Analysis: China's green Winter Olympics 2022 to boost natural gas demand

  • Sep 15, 2021
  • Scene

China's push to host a "green" 2022 Olympics and Paralympic Winter Games is expected to boost clean energy demand including natural gas consumption over the coming winter-spring heating season, but this has also raised concerns about costlier natural gas as global prices surge to record levels.

Receive daily email alerts, subscriber notes & personalize your experience.

China committed to the World Health Organization's air quality standards for the games, scheduled to take place over Feb. 4-20 in Beijing, when it first applied to host them in 2014. Since then, the central and provincial governments have taken new measures to cut pollution from industrial, residential and transportation sources in the region, including switching away from coal in many sectors.

These complement ongoing anti-pollution policies that have previously supported China's natural gas demand growth, including the State Council's Air Pollution Prevention and Control Action Plan 2013-2017, Clean Winter Heating Plan in Northern China 2017-2021 and the Blue Sky Defence War, or three-year action plan for cleaner air, in 2018.

The latest salvo of anti-pollution measures underscore the role of policy in China's natural gas demand growth, but also highlight concerns around the price of natural gas in the current market and its role as a transition fuel in the wider decarbonization debate.

China plans to power all games venues in the co-host cities of Beijing and Zhangjiakou with renewables-based electricity and more than 85% of public transport will be from clean energy vehicles including pure electric, natural gas-powered, hydrogen fuel cell and hybrid vehicles, according to state media.

Beijing has already cut its coal consumption to 1.73 million mt in 2020 from a peak of 30 million mt, and the share of clean energy including natural gas in its total energy mix has increased to 98.1%, data from the National Energy Administration showed. Natural gas was estimated to account for more than 34% of total energy consumption in Beijing.

Zhangjiakou city in the neighboring Hebei province has built six natural gas pipeline networks with an annual gas transportation capacity of 3.2 billion cu m, five hydrogen-generation projects and 16 hydrogen-filling stations, all expected to start by the end of 2021, according to state media. It will also supply around 22.5 billion kWh/year of renewables-based electricity to meet around 10% of Beijing power consumption via a new power grid.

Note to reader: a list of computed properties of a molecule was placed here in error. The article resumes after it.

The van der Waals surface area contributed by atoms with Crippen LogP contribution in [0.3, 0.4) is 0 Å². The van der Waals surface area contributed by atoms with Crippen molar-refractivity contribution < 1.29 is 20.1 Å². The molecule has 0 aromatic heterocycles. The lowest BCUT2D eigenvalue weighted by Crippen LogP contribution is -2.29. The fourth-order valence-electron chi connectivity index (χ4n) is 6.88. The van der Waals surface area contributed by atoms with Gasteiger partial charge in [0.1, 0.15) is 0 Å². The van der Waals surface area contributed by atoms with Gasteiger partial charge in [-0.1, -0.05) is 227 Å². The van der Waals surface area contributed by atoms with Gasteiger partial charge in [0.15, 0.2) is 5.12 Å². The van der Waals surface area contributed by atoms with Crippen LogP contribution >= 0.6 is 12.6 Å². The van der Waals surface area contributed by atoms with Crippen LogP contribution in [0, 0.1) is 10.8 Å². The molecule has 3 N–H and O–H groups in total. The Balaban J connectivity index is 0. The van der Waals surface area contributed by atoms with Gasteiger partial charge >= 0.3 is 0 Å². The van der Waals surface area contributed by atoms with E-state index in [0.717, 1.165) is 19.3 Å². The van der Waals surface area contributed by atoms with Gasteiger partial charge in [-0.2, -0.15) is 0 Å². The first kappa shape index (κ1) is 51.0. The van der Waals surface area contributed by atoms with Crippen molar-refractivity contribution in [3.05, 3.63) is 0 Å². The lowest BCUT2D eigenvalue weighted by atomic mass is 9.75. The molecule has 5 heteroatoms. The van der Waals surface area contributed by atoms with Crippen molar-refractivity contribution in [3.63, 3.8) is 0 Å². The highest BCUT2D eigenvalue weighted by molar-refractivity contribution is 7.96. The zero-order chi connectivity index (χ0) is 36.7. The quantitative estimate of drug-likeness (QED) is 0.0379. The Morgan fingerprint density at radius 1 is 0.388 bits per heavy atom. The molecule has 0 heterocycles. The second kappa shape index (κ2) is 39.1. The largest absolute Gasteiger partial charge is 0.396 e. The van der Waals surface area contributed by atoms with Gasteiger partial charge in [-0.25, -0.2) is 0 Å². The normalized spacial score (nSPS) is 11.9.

Authorities have been cleaning up industrial pollution around the capital for years and also cracking down on small inefficient coal-fired boilers that generate heat. This includes shutting of small units, switching them to natural gas where available or to electricity where the grid is connected.

The 2017 action plan for instance targeted phasing out coal boilers in 12 million households, and the 2013 plan imposed a firm grip on newly added production capacity in high energy consumption and high emission industries, accelerate elimination of outdated production capacity and resolutely put an end to illegal projects under construction in industries with serious overcapacity.

Zhangjiakou plans to phase out 6,100 coal-fired boilers with a capacity of 35 mt/hour or below, implement coal-to gas switching for 36 coal-fired boilers with a capacity of above 35 mt/hour, and move to cleaner heating fuels for 242,130 households as of 2021, local media reported Sept. 10. The city's mayor visited counties and districts to supervise coal-to-gas and coal-to-electricity switching.

Tangshan city, one of China's major steel producing hubs in Hebei province, plans to cut steel production by 57% in the second half of 2021, shut down coal-fired boilers with a capacity of 35 mt/hour or below, and switch 209,300 households to cleaner heating fuels by end-September to ensure good air quality during the games, local media reported citing environmental notices.

Hebei province surrounding Beijing has focused on a campaign over Aug. 20-Dec. 31 to crack down on the use of poor-quality bulk coal. It also called for faster decommissioning of coal-fired boilers in public institutions in the whole province in August.

Shandong province, located in the east of Hebei, plans to decommission 383 coal-fired boilers with a capacity of 35 mt/hour or below, and implement coal-to-gas switch for 89 coal-fired boilers by end-October, according to a local government document dated Aug. 12.

Shanxi province, located in the west of Hebei, has taken strict measures to control industrial pollution, and plans to implement clean heating fuel switch for 917,400 households by end-October, state-media Xinhua reported Aug. 19, citing local officials.

These measures are expected to boost China's natural gas consumption.

However, the expected increase in gas demand has raised concerns of higher prices.

Trucked LNG prices have stayed above Yuan 6,000/mt ($927/mt) since August, and the concern is where prices will be headed in peak winter and whether industrial users can withstand such high gas prices, a Chinese trader said.

China's industrial and transportation sectors are more sensitive to LNG prices than residential users, and their gas feedstock costs are more market-driven.

JKM, the benchmark price for spot LNG in Northeast Asia, was assessed at $23.185/MMBtu on Sept. 14, up nearly four times year on year, S&P Global Platts data showed.